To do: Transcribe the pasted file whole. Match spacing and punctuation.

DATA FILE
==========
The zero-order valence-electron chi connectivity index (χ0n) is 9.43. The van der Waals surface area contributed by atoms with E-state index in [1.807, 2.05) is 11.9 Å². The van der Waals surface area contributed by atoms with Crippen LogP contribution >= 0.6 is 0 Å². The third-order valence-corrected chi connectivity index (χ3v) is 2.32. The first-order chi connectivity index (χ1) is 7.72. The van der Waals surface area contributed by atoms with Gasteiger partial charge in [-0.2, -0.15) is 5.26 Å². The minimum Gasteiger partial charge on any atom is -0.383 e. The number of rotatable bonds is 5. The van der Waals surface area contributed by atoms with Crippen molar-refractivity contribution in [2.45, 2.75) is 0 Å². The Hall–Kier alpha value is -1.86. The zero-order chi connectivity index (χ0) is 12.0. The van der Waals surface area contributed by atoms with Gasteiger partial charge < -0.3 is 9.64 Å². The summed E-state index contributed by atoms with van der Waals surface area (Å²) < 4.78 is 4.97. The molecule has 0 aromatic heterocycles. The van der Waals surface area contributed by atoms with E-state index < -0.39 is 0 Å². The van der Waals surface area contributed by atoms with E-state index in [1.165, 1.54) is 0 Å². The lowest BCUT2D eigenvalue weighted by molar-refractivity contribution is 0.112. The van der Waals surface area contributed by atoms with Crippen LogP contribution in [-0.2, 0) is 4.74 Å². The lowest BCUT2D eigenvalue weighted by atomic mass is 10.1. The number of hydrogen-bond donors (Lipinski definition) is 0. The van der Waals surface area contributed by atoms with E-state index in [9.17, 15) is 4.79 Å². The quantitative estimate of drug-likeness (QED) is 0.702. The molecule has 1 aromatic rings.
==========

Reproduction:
The zero-order valence-electron chi connectivity index (χ0n) is 9.43. The van der Waals surface area contributed by atoms with E-state index in [1.807, 2.05) is 11.9 Å². The van der Waals surface area contributed by atoms with Crippen LogP contribution >= 0.6 is 0 Å². The third-order valence-corrected chi connectivity index (χ3v) is 2.32. The first-order chi connectivity index (χ1) is 7.72. The van der Waals surface area contributed by atoms with Gasteiger partial charge in [-0.2, -0.15) is 5.26 Å². The minimum Gasteiger partial charge on any atom is -0.383 e. The number of rotatable bonds is 5. The van der Waals surface area contributed by atoms with Crippen molar-refractivity contribution in [2.45, 2.75) is 0 Å². The Hall–Kier alpha value is -1.86. The zero-order chi connectivity index (χ0) is 12.0. The van der Waals surface area contributed by atoms with Gasteiger partial charge < -0.3 is 9.64 Å². The summed E-state index contributed by atoms with van der Waals surface area (Å²) < 4.78 is 4.97. The molecule has 0 aromatic heterocycles. The van der Waals surface area contributed by atoms with E-state index < -0.39 is 0 Å². The van der Waals surface area contributed by atoms with E-state index in [1.165, 1.54) is 0 Å². The lowest BCUT2D eigenvalue weighted by molar-refractivity contribution is 0.112. The van der Waals surface area contributed by atoms with Crippen LogP contribution in [-0.2, 0) is 4.74 Å². The lowest BCUT2D eigenvalue weighted by atomic mass is 10.1. The number of hydrogen-bond donors (Lipinski definition) is 0. The van der Waals surface area contributed by atoms with E-state index in [9.17, 15) is 4.79 Å². The quantitative estimate of drug-likeness (QED) is 0.702. The molecule has 1 aromatic rings.